I broadly identify myself as a scholar of twentieth century political and cultural U.S. history with a more specific focus on post-WWII America. My current and future research interests center on the relationship between government policies, politics, and American media culture and the ways in which politicians attempt to shape and respond to cultural trends. These interests lead me to investigate questions of nationalism, policymaking, popular culture, race, and political culture. While my primary source research focuses on events within the United States, I am continually attentive to the ways trends in the nation interact with those in other parts of the world. I situate my work within the literature of twentieth century U.S. history, violence, the Cold War, U.S. political history, U.S. cultural history, recent race relations in America, and post-1945 history. Ultimately, my scholarship answers questions about how and why changes in the political and cultural realms occurred in the recent past and how those realms connect to one another.
In the Crucible of Violence: The Remaking of American Political Culture in the 1960s and 1970s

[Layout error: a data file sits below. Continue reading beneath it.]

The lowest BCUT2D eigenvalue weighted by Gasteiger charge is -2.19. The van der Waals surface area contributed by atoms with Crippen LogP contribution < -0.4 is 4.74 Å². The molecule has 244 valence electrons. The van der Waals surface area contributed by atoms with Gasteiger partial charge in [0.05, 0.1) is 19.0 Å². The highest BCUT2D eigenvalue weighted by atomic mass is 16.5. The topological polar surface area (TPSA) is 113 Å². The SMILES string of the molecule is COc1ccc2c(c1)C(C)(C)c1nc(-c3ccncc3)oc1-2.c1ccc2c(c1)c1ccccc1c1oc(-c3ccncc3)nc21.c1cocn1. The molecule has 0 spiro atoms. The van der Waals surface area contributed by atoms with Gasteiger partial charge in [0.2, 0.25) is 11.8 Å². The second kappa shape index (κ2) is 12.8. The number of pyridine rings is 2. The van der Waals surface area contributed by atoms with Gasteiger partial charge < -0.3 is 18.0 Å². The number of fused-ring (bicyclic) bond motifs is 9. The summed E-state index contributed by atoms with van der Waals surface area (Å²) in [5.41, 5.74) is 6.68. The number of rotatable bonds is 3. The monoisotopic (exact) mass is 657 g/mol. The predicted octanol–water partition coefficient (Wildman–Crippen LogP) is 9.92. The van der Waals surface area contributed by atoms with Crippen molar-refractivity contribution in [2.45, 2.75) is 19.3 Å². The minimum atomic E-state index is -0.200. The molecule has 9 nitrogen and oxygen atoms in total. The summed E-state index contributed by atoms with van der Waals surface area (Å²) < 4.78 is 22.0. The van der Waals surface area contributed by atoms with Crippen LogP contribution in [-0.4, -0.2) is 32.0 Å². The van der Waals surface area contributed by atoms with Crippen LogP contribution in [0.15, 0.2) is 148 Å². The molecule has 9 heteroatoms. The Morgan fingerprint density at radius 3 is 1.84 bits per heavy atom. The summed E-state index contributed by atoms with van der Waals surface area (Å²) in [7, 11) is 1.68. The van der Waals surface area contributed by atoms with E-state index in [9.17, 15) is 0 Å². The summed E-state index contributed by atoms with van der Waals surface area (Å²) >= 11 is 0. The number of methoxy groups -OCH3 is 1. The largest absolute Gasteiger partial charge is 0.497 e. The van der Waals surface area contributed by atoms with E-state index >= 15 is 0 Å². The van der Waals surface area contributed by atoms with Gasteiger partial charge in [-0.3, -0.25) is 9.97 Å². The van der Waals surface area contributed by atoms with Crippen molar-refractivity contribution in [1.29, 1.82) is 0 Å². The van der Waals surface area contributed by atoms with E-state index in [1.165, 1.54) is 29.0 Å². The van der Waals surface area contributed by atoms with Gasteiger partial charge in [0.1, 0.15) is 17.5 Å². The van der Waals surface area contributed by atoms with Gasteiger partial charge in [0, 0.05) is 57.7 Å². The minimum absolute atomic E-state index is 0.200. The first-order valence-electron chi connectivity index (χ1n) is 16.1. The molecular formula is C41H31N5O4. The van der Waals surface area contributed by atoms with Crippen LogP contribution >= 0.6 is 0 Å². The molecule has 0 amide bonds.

My manuscript examines these issues in relation to violence during the 1960s and 1970s. It explains how contradictory perceptions of violence remade U.S. political culture and led to a newly divided and disillusioned American populace at this time. Through a series of focused readings, I look at several types of violence, including: antiwar, criminal, film, state, and wartime violence. Combining the methods of cultural and political history, these readings examine how politicians and members of the American public reacted to each of these types of violence using sources ranging from internal government papers, presidential commission papers, and constituent letters to television newscasts, popular press stories, films, and directors’ papers. The public and politicians aggregated these myriad kinds of bloodshed into a larger problem of violence. I argue that the responses to the larger problem developed into two new, heated debates about: 1) how the government should respond to the violence plaguing the nation and 2) how rising violence fit with the many disputants’ views of U.S. political ideals. Extra- and illegal violence viscerally undermined the lingering, powerful ideology that the United States was a land of equality and democracy for many “middle Americans,” while others thought the violence of the state was the more acute violation of American ideals. Because the justification or eradication of violence seemed so consequential for the nation’s future, people with opposing viewpoints increasingly became intolerant of each other’s positions and even of their counterparts’ political participation, a significant shift in U.S. political culture. Ultimately, these simultaneous debates broke down any lingering assumptions of a Cold War consensus and laid the foundations for the United States’ modern, divisive political landscape. This project provides new insight into the constitutive role violence plays in shaping American society and political culture, and in precipitating the transformations that have taken place in the second half of the twentieth century.